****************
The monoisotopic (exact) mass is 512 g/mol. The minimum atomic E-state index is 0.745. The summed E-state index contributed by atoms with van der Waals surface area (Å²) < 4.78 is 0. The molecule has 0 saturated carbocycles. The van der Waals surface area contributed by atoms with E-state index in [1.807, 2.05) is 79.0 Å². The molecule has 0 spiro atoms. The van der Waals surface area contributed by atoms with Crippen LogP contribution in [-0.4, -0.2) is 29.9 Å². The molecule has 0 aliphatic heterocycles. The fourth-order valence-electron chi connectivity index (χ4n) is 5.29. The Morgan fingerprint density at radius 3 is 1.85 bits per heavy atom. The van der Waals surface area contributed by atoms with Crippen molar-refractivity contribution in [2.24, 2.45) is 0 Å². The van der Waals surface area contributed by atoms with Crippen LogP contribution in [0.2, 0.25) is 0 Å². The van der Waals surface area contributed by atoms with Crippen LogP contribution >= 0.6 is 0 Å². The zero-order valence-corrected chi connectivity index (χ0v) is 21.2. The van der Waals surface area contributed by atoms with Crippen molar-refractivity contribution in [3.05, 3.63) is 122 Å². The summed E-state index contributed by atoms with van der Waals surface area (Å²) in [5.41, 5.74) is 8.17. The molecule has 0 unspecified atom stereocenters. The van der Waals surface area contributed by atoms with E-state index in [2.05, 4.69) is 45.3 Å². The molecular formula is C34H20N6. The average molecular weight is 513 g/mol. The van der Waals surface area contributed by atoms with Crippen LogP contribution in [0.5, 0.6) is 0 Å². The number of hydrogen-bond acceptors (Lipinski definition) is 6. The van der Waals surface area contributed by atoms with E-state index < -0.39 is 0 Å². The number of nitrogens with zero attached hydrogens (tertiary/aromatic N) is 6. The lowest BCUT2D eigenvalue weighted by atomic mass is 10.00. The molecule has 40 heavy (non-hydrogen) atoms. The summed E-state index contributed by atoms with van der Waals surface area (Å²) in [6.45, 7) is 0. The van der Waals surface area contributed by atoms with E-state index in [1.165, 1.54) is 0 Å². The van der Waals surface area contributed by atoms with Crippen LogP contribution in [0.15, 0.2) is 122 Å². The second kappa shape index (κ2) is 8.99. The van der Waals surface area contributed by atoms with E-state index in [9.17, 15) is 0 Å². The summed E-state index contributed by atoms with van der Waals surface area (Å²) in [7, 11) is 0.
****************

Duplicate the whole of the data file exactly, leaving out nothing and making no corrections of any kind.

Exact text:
The monoisotopic (exact) mass is 512 g/mol. The minimum atomic E-state index is 0.745. The summed E-state index contributed by atoms with van der Waals surface area (Å²) < 4.78 is 0. The molecule has 0 saturated carbocycles. The van der Waals surface area contributed by atoms with E-state index in [1.807, 2.05) is 79.0 Å². The molecule has 0 spiro atoms. The van der Waals surface area contributed by atoms with Crippen LogP contribution in [-0.4, -0.2) is 29.9 Å². The molecule has 0 aliphatic heterocycles. The fourth-order valence-electron chi connectivity index (χ4n) is 5.29. The Morgan fingerprint density at radius 3 is 1.85 bits per heavy atom. The van der Waals surface area contributed by atoms with Crippen molar-refractivity contribution in [2.24, 2.45) is 0 Å². The van der Waals surface area contributed by atoms with Crippen LogP contribution in [0.2, 0.25) is 0 Å². The van der Waals surface area contributed by atoms with Crippen LogP contribution >= 0.6 is 0 Å². The zero-order valence-corrected chi connectivity index (χ0v) is 21.2. The van der Waals surface area contributed by atoms with Crippen molar-refractivity contribution in [3.05, 3.63) is 122 Å². The summed E-state index contributed by atoms with van der Waals surface area (Å²) in [5.41, 5.74) is 8.17. The molecule has 0 unspecified atom stereocenters. The van der Waals surface area contributed by atoms with E-state index in [2.05, 4.69) is 45.3 Å². The molecular formula is C34H20N6. The average molecular weight is 513 g/mol. The van der Waals surface area contributed by atoms with Crippen LogP contribution in [0.5, 0.6) is 0 Å². The number of hydrogen-bond acceptors (Lipinski definition) is 6. The van der Waals surface area contributed by atoms with E-state index < -0.39 is 0 Å². The number of nitrogens with zero attached hydrogens (tertiary/aromatic N) is 6. The lowest BCUT2D eigenvalue weighted by atomic mass is 10.00. The molecule has 40 heavy (non-hydrogen) atoms. The summed E-state index contributed by atoms with van der Waals surface area (Å²) in [6.45, 7) is 0. The van der Waals surface area contributed by atoms with E-state index in [1.165, 1.54) is 0 Å². The van der Waals surface area contributed by atoms with Crippen LogP contribution in [0.15, 0.2) is 122 Å². The second kappa shape index (κ2) is 8.99. The van der Waals surface area contributed by atoms with E-state index in [9.17, 15) is 0 Å². The summed E-state index contributed by atoms with van der Waals surface area (Å²) in [7, 11) is 0.